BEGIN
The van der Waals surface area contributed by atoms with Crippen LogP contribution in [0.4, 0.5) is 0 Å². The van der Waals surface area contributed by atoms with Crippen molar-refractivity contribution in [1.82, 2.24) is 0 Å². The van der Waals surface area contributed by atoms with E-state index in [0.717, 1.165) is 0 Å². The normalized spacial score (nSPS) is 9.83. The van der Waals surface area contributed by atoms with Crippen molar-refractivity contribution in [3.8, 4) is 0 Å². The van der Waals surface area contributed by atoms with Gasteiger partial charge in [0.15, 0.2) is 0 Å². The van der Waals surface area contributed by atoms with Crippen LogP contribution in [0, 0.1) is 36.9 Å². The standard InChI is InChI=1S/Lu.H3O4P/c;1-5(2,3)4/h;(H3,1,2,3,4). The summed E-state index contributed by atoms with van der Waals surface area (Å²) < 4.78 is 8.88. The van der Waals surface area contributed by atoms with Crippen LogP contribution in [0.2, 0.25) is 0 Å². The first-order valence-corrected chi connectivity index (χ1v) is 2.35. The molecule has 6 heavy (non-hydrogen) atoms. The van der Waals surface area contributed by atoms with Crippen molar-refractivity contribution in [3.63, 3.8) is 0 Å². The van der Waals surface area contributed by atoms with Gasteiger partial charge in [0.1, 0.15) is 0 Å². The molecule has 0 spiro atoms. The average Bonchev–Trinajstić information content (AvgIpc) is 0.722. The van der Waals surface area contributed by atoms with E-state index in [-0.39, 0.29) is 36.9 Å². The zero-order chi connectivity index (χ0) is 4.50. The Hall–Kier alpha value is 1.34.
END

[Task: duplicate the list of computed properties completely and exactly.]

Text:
The van der Waals surface area contributed by atoms with Crippen LogP contribution in [0.4, 0.5) is 0 Å². The van der Waals surface area contributed by atoms with Crippen molar-refractivity contribution in [1.82, 2.24) is 0 Å². The van der Waals surface area contributed by atoms with E-state index in [0.717, 1.165) is 0 Å². The normalized spacial score (nSPS) is 9.83. The van der Waals surface area contributed by atoms with Crippen molar-refractivity contribution in [3.8, 4) is 0 Å². The van der Waals surface area contributed by atoms with Gasteiger partial charge in [0.15, 0.2) is 0 Å². The van der Waals surface area contributed by atoms with Crippen LogP contribution in [0, 0.1) is 36.9 Å². The standard InChI is InChI=1S/Lu.H3O4P/c;1-5(2,3)4/h;(H3,1,2,3,4). The summed E-state index contributed by atoms with van der Waals surface area (Å²) < 4.78 is 8.88. The van der Waals surface area contributed by atoms with Crippen LogP contribution in [0.2, 0.25) is 0 Å². The first-order valence-corrected chi connectivity index (χ1v) is 2.35. The molecule has 6 heavy (non-hydrogen) atoms. The van der Waals surface area contributed by atoms with Crippen molar-refractivity contribution in [3.63, 3.8) is 0 Å². The van der Waals surface area contributed by atoms with Gasteiger partial charge in [0.1, 0.15) is 0 Å². The molecule has 0 spiro atoms. The average Bonchev–Trinajstić information content (AvgIpc) is 0.722. The van der Waals surface area contributed by atoms with E-state index in [-0.39, 0.29) is 36.9 Å². The zero-order chi connectivity index (χ0) is 4.50. The Hall–Kier alpha value is 1.34.